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The cut-up technique (or découpé in French) is an aleatory literary technique in which a text is cut up and rearranged to create a new text.
The concept can be traced to at least the Dadaists of the 1920s, but was popularized in the late 1950s and early 1960s by writer William S. Burroughs, and has since been used in a wide variety of contexts.
Learn more at Wikipedia.
In this online version, you search keywords to pull random text mashups from the Internet. This website lets you look into a "world wide haystack" for needles of juxtaposition that maybe, just maybe, might strike a wondrous chord of inspiration.
Also, you can paste a URL directly to cut up a specific web page. Yes!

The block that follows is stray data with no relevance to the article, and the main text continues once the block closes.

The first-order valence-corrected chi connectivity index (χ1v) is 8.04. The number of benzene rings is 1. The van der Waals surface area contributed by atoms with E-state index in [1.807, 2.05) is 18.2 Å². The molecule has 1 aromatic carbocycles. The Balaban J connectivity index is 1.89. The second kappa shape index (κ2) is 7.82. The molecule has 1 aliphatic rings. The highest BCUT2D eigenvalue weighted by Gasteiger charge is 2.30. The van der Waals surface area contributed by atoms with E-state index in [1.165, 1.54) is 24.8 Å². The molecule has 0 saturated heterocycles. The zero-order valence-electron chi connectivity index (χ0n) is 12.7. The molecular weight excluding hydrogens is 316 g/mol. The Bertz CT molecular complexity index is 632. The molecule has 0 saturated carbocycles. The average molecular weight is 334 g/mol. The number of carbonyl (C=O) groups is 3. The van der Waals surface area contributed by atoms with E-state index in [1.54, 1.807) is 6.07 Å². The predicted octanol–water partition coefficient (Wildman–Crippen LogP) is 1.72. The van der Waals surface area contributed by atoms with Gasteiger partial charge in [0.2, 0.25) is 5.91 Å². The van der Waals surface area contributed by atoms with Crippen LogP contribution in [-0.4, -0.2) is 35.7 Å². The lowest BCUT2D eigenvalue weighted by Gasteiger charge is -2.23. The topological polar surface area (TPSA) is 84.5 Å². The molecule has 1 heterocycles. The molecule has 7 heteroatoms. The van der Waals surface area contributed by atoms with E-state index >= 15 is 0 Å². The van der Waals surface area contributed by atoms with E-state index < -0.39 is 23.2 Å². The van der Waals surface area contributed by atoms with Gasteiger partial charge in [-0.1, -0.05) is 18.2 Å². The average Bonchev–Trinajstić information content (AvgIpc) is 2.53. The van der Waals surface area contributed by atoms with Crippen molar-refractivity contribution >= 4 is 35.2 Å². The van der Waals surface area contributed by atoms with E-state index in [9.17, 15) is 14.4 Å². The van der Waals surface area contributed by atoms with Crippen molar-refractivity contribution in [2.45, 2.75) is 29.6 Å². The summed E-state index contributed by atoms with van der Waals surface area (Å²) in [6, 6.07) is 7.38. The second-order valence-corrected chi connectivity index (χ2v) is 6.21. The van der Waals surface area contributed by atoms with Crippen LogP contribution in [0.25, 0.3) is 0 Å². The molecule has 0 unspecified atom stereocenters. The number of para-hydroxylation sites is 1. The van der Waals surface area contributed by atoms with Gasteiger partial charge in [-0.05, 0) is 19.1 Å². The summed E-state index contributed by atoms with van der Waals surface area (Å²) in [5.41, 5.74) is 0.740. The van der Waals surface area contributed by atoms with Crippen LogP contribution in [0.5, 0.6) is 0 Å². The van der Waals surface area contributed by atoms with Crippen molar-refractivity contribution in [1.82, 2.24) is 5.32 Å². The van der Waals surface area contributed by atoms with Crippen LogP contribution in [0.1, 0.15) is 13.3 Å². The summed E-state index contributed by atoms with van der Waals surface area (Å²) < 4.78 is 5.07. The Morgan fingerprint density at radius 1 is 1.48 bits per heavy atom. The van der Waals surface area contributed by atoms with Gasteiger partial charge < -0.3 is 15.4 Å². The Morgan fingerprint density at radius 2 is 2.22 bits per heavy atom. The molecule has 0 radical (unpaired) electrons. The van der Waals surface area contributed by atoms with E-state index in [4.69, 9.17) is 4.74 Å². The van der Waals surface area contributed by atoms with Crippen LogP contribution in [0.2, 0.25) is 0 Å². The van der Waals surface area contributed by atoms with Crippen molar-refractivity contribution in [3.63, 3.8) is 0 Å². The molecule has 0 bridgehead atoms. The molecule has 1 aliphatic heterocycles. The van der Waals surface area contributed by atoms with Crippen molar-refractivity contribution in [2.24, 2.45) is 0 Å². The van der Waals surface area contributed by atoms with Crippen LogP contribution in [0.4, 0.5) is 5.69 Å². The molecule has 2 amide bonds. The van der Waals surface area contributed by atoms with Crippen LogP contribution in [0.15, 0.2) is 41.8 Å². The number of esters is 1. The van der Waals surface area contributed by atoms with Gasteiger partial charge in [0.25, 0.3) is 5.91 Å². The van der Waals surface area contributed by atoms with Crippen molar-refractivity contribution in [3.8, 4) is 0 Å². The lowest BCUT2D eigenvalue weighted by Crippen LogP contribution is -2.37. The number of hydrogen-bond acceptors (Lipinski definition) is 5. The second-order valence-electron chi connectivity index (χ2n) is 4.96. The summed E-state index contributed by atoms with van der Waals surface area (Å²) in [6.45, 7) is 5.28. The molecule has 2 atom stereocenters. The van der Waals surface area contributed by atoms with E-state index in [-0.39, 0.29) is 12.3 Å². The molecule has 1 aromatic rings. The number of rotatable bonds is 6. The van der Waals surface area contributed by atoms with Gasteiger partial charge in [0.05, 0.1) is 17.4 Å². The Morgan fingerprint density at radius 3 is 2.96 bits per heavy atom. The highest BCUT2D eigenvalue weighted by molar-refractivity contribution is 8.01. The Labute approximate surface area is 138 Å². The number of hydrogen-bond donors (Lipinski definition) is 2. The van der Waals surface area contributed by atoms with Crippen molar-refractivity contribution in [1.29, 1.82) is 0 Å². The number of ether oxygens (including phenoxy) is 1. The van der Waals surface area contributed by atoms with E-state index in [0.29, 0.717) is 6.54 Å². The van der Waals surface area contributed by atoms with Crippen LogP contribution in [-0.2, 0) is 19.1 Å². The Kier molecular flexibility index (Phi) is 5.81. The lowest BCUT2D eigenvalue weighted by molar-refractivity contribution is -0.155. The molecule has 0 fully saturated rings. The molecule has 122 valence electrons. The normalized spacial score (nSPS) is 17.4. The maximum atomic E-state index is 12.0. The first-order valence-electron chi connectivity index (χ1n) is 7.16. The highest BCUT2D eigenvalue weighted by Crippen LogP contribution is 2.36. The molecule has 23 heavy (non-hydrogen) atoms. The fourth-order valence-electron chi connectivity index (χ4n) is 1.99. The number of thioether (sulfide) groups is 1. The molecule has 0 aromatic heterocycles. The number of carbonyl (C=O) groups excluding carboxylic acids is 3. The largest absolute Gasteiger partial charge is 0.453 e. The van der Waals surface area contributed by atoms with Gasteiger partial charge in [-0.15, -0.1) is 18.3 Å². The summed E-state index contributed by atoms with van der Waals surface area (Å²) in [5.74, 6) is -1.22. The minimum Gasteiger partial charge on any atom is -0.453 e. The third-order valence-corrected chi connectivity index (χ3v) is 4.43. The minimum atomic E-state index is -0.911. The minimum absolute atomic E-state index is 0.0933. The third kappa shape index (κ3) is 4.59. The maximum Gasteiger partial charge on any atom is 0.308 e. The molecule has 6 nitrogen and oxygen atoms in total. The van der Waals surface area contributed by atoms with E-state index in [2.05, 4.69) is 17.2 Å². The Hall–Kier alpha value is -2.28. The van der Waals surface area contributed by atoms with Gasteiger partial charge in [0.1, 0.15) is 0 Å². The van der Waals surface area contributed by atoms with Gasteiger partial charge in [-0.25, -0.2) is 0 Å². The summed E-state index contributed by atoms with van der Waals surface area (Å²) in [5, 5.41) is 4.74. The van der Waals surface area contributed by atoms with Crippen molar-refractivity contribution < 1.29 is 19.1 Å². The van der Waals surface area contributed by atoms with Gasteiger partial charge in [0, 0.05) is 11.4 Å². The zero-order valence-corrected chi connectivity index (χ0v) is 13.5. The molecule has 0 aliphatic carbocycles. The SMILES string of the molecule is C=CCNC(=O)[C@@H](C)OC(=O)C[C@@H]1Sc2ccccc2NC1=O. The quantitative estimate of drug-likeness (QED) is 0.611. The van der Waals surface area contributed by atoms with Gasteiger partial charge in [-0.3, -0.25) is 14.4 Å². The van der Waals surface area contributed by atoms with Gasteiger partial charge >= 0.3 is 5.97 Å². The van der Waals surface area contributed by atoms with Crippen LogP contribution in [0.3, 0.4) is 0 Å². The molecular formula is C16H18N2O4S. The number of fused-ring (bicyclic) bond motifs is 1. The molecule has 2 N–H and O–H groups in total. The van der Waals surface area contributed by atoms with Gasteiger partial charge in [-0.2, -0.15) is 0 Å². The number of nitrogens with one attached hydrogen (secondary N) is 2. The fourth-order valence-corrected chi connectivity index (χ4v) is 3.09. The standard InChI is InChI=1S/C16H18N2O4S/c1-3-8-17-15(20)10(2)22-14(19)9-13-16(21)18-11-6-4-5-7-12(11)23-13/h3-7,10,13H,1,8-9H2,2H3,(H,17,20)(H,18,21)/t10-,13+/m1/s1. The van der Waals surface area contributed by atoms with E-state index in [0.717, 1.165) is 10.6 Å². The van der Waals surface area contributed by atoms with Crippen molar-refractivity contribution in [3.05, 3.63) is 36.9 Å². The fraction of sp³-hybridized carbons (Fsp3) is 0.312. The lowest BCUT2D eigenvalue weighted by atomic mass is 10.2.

The "random spaces" option is there to help break up the density of the results.
The "chunkiness" option controls the number of words randomized at a time. 1 means every word is randomized. 2 put the results in word clusters of 2. 5 keeps it in clusters of 5, etc. Sometimes the search result source is fairly random - so a "less random" chunkiness in this case might still feel pretty random, but the code on my end is still working. It's not broke.
A traditional version is also included. With that, you can paste your own text here instead of searching the web.
|2020-03-28||Bug fixes, added chunkiness level 10, added support for diacritics and international characters, better mobile|